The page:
The social media platform Twitter served several positive social functions during Hurricane Sandy’s assault on the Eastern Seaboard.
David Carr wrote a first-person post for the New York Times’ Media Decoder blog about the significant emotional and practical roles Twitter played for him after he lost power in his New Jersey home and had to hunker down around a small, contained fire and a hand-crank radio.
“Twitter is often a caldron of sarcasm, much of it funny, little of it useful. But as a social medium based on short-burst communication, Twitter can change during large events. … It is hard to data-mine the torrent — some estimates suggested there were three and a half million tweets with the hashtag #Sandy — but my feed quickly moved from the prankish to the practical in a matter of hours as landfall approached. … Twitter not only keeps you in the data stream, but because you can contribute and re-tweet, you feel as if you are adding something even though Mother Nature clearly has the upper hand. The activity of it, the sharing aspect, the feeling that everyone is in the boat and rowing, is far different from consuming mass media.”
Reuters reported about the meaningful ways government entities and citizens exchanged information via Twitter: “Government agencies and officials, from New York Governor Andrew Cuomo (@NYGovCuomo) to the Federal Emergency Management Agency (@FEMA) to @NotifyNYC, an account handled by New York City’s emergency management officials, issued evacuation orders and updates.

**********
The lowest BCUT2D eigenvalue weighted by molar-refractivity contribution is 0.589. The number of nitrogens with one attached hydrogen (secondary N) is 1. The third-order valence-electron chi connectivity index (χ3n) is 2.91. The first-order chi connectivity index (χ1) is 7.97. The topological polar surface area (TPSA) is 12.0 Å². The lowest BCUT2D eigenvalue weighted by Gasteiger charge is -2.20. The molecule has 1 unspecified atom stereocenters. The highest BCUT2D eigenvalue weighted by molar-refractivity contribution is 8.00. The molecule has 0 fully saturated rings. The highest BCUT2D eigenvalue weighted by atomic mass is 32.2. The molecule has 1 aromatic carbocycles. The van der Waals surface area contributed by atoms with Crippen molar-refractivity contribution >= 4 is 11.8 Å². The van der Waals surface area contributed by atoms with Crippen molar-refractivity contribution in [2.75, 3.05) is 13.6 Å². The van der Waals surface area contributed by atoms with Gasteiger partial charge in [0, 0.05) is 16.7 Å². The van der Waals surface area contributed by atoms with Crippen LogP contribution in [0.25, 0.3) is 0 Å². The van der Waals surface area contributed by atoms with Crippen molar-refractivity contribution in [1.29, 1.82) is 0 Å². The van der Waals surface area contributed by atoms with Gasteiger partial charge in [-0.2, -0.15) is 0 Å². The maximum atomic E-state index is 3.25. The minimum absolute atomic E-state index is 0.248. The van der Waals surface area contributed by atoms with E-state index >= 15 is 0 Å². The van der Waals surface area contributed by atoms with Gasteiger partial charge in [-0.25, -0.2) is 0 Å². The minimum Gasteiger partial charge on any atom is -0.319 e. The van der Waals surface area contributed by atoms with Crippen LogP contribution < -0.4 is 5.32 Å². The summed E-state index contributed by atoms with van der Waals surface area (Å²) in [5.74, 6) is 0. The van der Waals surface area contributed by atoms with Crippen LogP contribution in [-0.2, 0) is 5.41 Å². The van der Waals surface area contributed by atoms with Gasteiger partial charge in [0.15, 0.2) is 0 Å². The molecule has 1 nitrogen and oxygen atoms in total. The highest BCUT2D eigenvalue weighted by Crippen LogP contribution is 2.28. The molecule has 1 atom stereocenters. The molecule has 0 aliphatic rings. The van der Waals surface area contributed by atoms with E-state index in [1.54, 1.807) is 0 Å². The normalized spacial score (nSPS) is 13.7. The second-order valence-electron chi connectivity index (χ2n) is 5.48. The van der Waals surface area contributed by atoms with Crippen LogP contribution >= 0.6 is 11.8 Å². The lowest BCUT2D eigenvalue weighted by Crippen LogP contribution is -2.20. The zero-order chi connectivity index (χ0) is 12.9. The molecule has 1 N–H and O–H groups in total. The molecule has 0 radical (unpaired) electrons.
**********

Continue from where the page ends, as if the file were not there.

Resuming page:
“As the storm battered New York Monday night, residents encountering clogged 9-1-1 dispatch lines flooded the Fire Department’s @fdny Twitter account with appeals for information and help for trapped relatives and friends.”
BuzzFeed’s John Herman wrote about how Twitter played an integral part in debunking one very prominent false rumor: “Twitter’s capacity to spread false information is more than canceled out by its savage self-correction. In response to thousands of re-tweets of erroneous Weather Channel and CNN reports that the New York Stock Exchange had been flooded with ‘three feet’ of water, Twitter users, some reporters and many not, were relentless: Photos of the outside of the building, flood-free, were posted. Knowledgeable parties weighed in. … Twitter beckons us to join every compressed news cycle, to confront every rumor or falsehood, and to see everything. This is what makes the service so maddening during the meta-obsessed election season, where the stakes are unclear and the consequences abstract. And it’s also what makes it so valuable during fast-moving, decidedly real disasters.”
Jamshid Ghazi Askar is a graduate of BYU’s J. Reuben Clark Law School and member of the Utah State Bar. Contact him at email@example.com or 801-236-6051.